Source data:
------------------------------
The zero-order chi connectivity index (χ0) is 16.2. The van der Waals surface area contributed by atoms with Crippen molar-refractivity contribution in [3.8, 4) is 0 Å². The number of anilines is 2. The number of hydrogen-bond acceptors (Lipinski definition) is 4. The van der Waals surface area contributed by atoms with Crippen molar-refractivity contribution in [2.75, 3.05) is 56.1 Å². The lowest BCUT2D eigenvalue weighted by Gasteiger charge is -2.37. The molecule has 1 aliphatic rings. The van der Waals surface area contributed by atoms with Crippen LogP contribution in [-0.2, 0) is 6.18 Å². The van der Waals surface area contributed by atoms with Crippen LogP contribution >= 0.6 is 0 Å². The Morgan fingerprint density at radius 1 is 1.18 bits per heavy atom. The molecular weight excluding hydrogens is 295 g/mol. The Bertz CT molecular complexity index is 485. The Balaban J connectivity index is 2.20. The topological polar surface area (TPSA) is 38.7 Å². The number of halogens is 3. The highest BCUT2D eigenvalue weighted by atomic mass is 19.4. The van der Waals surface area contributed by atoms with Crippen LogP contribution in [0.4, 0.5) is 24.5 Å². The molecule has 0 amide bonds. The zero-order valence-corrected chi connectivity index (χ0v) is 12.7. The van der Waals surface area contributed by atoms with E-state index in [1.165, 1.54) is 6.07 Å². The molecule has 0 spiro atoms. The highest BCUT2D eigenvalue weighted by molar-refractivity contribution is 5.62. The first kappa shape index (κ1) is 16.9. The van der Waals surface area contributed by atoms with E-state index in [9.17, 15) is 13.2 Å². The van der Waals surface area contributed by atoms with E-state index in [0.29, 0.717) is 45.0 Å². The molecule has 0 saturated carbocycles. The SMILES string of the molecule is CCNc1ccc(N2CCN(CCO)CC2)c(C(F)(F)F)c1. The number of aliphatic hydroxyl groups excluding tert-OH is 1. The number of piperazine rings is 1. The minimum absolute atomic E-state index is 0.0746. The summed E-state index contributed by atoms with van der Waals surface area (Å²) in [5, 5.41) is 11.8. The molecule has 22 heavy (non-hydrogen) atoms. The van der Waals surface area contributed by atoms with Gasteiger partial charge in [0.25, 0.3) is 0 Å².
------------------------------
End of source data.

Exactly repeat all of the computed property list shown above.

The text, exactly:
The zero-order chi connectivity index (χ0) is 16.2. The van der Waals surface area contributed by atoms with Crippen molar-refractivity contribution in [3.8, 4) is 0 Å². The number of anilines is 2. The number of hydrogen-bond acceptors (Lipinski definition) is 4. The van der Waals surface area contributed by atoms with Crippen molar-refractivity contribution in [2.75, 3.05) is 56.1 Å². The lowest BCUT2D eigenvalue weighted by Gasteiger charge is -2.37. The molecule has 1 aliphatic rings. The van der Waals surface area contributed by atoms with Crippen LogP contribution in [-0.2, 0) is 6.18 Å². The van der Waals surface area contributed by atoms with Crippen LogP contribution >= 0.6 is 0 Å². The Morgan fingerprint density at radius 1 is 1.18 bits per heavy atom. The molecular weight excluding hydrogens is 295 g/mol. The Bertz CT molecular complexity index is 485. The Balaban J connectivity index is 2.20. The topological polar surface area (TPSA) is 38.7 Å². The number of halogens is 3. The highest BCUT2D eigenvalue weighted by atomic mass is 19.4. The van der Waals surface area contributed by atoms with Crippen LogP contribution in [0.4, 0.5) is 24.5 Å². The molecule has 0 amide bonds. The zero-order valence-corrected chi connectivity index (χ0v) is 12.7. The van der Waals surface area contributed by atoms with E-state index in [1.165, 1.54) is 6.07 Å². The molecule has 0 spiro atoms. The highest BCUT2D eigenvalue weighted by molar-refractivity contribution is 5.62. The first kappa shape index (κ1) is 16.9. The van der Waals surface area contributed by atoms with E-state index in [9.17, 15) is 13.2 Å². The van der Waals surface area contributed by atoms with E-state index in [0.29, 0.717) is 45.0 Å². The molecule has 0 saturated carbocycles. The SMILES string of the molecule is CCNc1ccc(N2CCN(CCO)CC2)c(C(F)(F)F)c1. The number of aliphatic hydroxyl groups excluding tert-OH is 1. The number of piperazine rings is 1. The minimum absolute atomic E-state index is 0.0746. The summed E-state index contributed by atoms with van der Waals surface area (Å²) in [5, 5.41) is 11.8. The molecule has 22 heavy (non-hydrogen) atoms. The van der Waals surface area contributed by atoms with Gasteiger partial charge in [0.25, 0.3) is 0 Å².